Category: ancient baby names

Magical Medieval Names: Aelyth to Wystan

By Theresa Elsmore

Looking for something further back in history and different than the current vintage naming trend? Since The Lord of the Rings, Game of Thrones, and Vikings, we think it’s time some really Olde World classics get some attention.

It’s a common misconception that medieval namers drew from a very small stock of choices. From the Anglo-Norman period in England of the 13th and 14th centuries, there’s a wide variety of hidden gems waiting to be rediscovered. They bring to mind the warmth of a blacksmith’s hearth, the trotting of a horse, the romance of forbidden love, and chivalry. Here are some favourite medieval names poised to be awakened from their slumbers.

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21 Great Greek Baby Names for Girls

By Linda Rosenkrantz

Greek baby names are the perfect focus on March 25th, which is Greek Independence Day–a major Hellenic holiday. Today we commemorate it with some wonderful but neglected Greek names for girls drawn from both the rich treasure trove of ancient mythological appellations and names found in modern Greece which have not made inroads this country.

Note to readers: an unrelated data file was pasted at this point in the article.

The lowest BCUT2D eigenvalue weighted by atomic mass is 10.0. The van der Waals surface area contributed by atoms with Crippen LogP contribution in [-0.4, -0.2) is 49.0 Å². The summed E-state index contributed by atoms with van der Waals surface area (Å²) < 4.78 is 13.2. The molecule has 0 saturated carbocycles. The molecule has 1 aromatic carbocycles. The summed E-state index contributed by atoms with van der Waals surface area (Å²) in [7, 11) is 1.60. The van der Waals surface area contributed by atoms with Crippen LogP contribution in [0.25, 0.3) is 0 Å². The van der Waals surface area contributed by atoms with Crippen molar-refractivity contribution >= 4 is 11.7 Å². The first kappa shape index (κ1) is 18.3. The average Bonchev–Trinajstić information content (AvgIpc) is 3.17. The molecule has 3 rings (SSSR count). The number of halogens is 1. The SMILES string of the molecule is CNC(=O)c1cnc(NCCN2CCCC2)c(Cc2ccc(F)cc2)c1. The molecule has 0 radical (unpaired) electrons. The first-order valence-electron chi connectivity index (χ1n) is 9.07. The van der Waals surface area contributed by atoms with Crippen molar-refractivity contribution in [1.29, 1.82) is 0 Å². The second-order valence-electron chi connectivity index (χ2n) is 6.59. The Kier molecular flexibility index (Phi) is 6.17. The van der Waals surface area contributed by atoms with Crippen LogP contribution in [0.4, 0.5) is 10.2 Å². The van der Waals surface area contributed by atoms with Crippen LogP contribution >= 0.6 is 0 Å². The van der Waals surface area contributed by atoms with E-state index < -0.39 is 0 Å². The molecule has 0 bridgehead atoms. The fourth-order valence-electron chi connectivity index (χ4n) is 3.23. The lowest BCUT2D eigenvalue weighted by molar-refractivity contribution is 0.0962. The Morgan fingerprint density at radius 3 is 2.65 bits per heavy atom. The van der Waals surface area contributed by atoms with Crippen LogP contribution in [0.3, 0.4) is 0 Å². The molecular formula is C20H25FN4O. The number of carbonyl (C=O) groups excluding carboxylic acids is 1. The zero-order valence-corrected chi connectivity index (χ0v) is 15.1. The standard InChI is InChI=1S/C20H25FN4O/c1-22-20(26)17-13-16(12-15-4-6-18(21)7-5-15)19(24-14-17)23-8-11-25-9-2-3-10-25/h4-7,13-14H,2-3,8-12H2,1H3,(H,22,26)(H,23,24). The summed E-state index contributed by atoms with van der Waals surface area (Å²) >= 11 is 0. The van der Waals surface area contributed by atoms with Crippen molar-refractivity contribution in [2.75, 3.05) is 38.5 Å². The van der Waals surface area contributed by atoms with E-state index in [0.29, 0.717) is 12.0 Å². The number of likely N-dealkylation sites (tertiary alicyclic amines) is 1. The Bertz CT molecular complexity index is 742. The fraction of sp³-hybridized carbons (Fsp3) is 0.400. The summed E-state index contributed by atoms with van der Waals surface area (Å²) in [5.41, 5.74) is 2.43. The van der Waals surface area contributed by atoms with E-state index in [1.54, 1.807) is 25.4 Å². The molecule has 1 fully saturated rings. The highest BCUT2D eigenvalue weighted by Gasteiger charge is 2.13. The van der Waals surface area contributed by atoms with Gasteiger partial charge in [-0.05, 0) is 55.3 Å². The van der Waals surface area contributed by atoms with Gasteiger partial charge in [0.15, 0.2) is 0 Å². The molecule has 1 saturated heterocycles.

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Ancient Baby Names

posted by: karacavazos View all posts by this author

By Kara Cavazos, The Art of Naming

Many vintage names are coming back into style today but there are also plenty of old gems out there that very few people are considering. It begs the question, what makes certain names desirable and others not?  Here are ten perfectly viable names with history and beauty that are being virtually ignored for modern babies:

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By Linda Rosenkrantz

The Roman Empire reigned for more than five hundred years, led by 140 different emperors. In modern times, though, with a couple of exceptions, the names of these august figures were considered far too august and imposing for a twentieth/twenty-first century kid. But the times they are a-changin’ and lately several of these appellations have ridden into the realm of possibility.

AugustusAugustus, Julius Caesar’s adopted son, who was born Octavian and given the name Augustus by the senate in honor of his great achievements, was the first of the Roman emperors. Augustus is a perfect example of a name that was well used in the 19th century, then deemed too fusty for decades, and now is back at Number 688 and a high 123 on Nameberry, recently modernized by the character nicknamed Gus in The Fault in Our Stars.

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By Linda Rosenkrantz

In the mythologies of ancient Greece and Rome, most of the deities had shared lineages, dominions and attributes—but not appellations.  I thought it might be fun to pit the names of the two cultures against each other and let you see if your taste ran more to the Greek or Roman.  The one major exception to this rule is Apollo—recently chosen by Gwen Stefani and Gavin Rossdale—whose name stayed the same.

Here they are, with Greeks on the left, the Romans to the right.

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